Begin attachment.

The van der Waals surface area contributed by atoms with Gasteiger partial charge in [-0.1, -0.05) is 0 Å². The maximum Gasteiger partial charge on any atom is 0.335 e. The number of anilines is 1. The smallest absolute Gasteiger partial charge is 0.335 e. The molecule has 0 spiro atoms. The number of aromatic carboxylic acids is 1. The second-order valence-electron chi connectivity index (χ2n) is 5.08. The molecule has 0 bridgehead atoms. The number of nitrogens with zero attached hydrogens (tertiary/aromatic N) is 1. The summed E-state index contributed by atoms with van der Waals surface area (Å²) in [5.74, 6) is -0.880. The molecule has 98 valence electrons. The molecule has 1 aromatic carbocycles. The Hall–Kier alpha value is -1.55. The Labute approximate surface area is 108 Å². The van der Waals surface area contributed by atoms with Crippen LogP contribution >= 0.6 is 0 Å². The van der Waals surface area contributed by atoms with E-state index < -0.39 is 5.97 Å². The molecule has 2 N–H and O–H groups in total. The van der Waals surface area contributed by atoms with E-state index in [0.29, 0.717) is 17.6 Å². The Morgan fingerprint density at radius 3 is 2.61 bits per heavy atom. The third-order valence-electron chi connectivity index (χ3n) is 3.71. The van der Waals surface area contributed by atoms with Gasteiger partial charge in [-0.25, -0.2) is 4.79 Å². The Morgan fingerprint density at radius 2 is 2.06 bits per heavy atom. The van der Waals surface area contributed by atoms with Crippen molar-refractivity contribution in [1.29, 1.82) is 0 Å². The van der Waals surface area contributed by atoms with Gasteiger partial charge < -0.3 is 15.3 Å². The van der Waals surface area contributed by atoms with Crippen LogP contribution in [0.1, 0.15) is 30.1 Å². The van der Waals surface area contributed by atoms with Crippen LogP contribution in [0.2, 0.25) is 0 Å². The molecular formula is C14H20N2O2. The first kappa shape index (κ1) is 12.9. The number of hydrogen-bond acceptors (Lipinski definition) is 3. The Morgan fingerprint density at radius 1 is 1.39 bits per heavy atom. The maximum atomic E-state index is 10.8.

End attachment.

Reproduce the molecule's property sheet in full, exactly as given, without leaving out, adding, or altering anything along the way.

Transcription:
The van der Waals surface area contributed by atoms with Gasteiger partial charge in [-0.1, -0.05) is 0 Å². The maximum Gasteiger partial charge on any atom is 0.335 e. The number of anilines is 1. The smallest absolute Gasteiger partial charge is 0.335 e. The molecule has 0 spiro atoms. The number of aromatic carboxylic acids is 1. The second-order valence-electron chi connectivity index (χ2n) is 5.08. The molecule has 0 bridgehead atoms. The number of nitrogens with zero attached hydrogens (tertiary/aromatic N) is 1. The summed E-state index contributed by atoms with van der Waals surface area (Å²) in [5.74, 6) is -0.880. The molecule has 98 valence electrons. The molecule has 1 aromatic carbocycles. The Hall–Kier alpha value is -1.55. The Labute approximate surface area is 108 Å². The van der Waals surface area contributed by atoms with Crippen LogP contribution >= 0.6 is 0 Å². The van der Waals surface area contributed by atoms with E-state index < -0.39 is 5.97 Å². The molecule has 2 N–H and O–H groups in total. The van der Waals surface area contributed by atoms with E-state index in [0.29, 0.717) is 17.6 Å². The Morgan fingerprint density at radius 3 is 2.61 bits per heavy atom. The third-order valence-electron chi connectivity index (χ3n) is 3.71. The van der Waals surface area contributed by atoms with Gasteiger partial charge in [-0.25, -0.2) is 4.79 Å². The Morgan fingerprint density at radius 2 is 2.06 bits per heavy atom. The van der Waals surface area contributed by atoms with Crippen molar-refractivity contribution in [1.29, 1.82) is 0 Å². The van der Waals surface area contributed by atoms with Gasteiger partial charge < -0.3 is 15.3 Å². The van der Waals surface area contributed by atoms with Crippen LogP contribution in [0.1, 0.15) is 30.1 Å². The van der Waals surface area contributed by atoms with Crippen LogP contribution in [0.2, 0.25) is 0 Å². The molecular formula is C14H20N2O2. The first kappa shape index (κ1) is 12.9. The number of hydrogen-bond acceptors (Lipinski definition) is 3. The Morgan fingerprint density at radius 1 is 1.39 bits per heavy atom. The maximum atomic E-state index is 10.8.